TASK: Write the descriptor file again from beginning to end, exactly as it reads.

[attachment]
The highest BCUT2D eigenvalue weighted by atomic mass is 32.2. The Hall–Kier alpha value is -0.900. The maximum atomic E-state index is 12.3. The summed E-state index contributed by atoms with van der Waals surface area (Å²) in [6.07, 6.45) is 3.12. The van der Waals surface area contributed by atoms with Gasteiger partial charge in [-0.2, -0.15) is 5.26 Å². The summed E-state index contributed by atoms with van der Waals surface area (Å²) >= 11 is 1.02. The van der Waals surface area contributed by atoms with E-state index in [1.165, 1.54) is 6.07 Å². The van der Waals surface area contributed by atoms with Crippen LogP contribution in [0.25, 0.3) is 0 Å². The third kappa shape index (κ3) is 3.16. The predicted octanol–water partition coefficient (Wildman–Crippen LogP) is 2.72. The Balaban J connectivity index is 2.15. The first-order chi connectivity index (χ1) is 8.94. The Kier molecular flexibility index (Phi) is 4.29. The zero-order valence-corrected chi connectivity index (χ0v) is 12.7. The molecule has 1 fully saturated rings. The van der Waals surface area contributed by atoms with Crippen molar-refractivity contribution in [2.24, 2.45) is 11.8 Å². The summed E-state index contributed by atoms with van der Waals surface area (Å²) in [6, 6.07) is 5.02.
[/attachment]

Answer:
The highest BCUT2D eigenvalue weighted by atomic mass is 32.2. The Hall–Kier alpha value is -0.900. The maximum atomic E-state index is 12.3. The summed E-state index contributed by atoms with van der Waals surface area (Å²) in [6.07, 6.45) is 3.12. The van der Waals surface area contributed by atoms with Gasteiger partial charge in [-0.2, -0.15) is 5.26 Å². The summed E-state index contributed by atoms with van der Waals surface area (Å²) >= 11 is 1.02. The van der Waals surface area contributed by atoms with E-state index in [1.165, 1.54) is 6.07 Å². The van der Waals surface area contributed by atoms with Crippen LogP contribution in [0.25, 0.3) is 0 Å². The third kappa shape index (κ3) is 3.16. The predicted octanol–water partition coefficient (Wildman–Crippen LogP) is 2.72. The Balaban J connectivity index is 2.15. The first-order chi connectivity index (χ1) is 8.94. The Kier molecular flexibility index (Phi) is 4.29. The zero-order valence-corrected chi connectivity index (χ0v) is 12.7. The molecule has 1 fully saturated rings. The van der Waals surface area contributed by atoms with Crippen molar-refractivity contribution in [2.24, 2.45) is 11.8 Å². The summed E-state index contributed by atoms with van der Waals surface area (Å²) in [6, 6.07) is 5.02.